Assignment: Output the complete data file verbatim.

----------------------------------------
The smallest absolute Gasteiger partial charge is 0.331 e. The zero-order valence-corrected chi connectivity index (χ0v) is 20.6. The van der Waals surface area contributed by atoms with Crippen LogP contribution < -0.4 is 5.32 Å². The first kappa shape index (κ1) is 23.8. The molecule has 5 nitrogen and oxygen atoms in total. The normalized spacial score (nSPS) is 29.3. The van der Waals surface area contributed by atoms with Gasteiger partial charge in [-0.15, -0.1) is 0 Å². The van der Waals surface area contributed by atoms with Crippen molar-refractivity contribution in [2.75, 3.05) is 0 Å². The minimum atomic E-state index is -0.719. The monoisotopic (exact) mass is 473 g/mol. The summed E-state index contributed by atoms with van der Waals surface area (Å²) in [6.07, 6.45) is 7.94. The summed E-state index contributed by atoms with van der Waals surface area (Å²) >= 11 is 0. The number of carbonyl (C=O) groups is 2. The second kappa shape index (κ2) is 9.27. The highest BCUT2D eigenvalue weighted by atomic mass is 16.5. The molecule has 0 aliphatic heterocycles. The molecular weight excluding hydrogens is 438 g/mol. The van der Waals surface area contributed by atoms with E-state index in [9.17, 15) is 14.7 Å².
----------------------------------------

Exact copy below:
The smallest absolute Gasteiger partial charge is 0.331 e. The zero-order valence-corrected chi connectivity index (χ0v) is 20.6. The van der Waals surface area contributed by atoms with Crippen LogP contribution < -0.4 is 5.32 Å². The first kappa shape index (κ1) is 23.8. The molecule has 5 nitrogen and oxygen atoms in total. The normalized spacial score (nSPS) is 29.3. The van der Waals surface area contributed by atoms with Gasteiger partial charge in [-0.15, -0.1) is 0 Å². The van der Waals surface area contributed by atoms with Crippen molar-refractivity contribution in [2.75, 3.05) is 0 Å². The minimum atomic E-state index is -0.719. The monoisotopic (exact) mass is 473 g/mol. The summed E-state index contributed by atoms with van der Waals surface area (Å²) in [6.07, 6.45) is 7.94. The summed E-state index contributed by atoms with van der Waals surface area (Å²) >= 11 is 0. The number of carbonyl (C=O) groups is 2. The second kappa shape index (κ2) is 9.27. The highest BCUT2D eigenvalue weighted by atomic mass is 16.5. The molecule has 0 aliphatic heterocycles. The molecular weight excluding hydrogens is 438 g/mol. The van der Waals surface area contributed by atoms with E-state index in [9.17, 15) is 14.7 Å².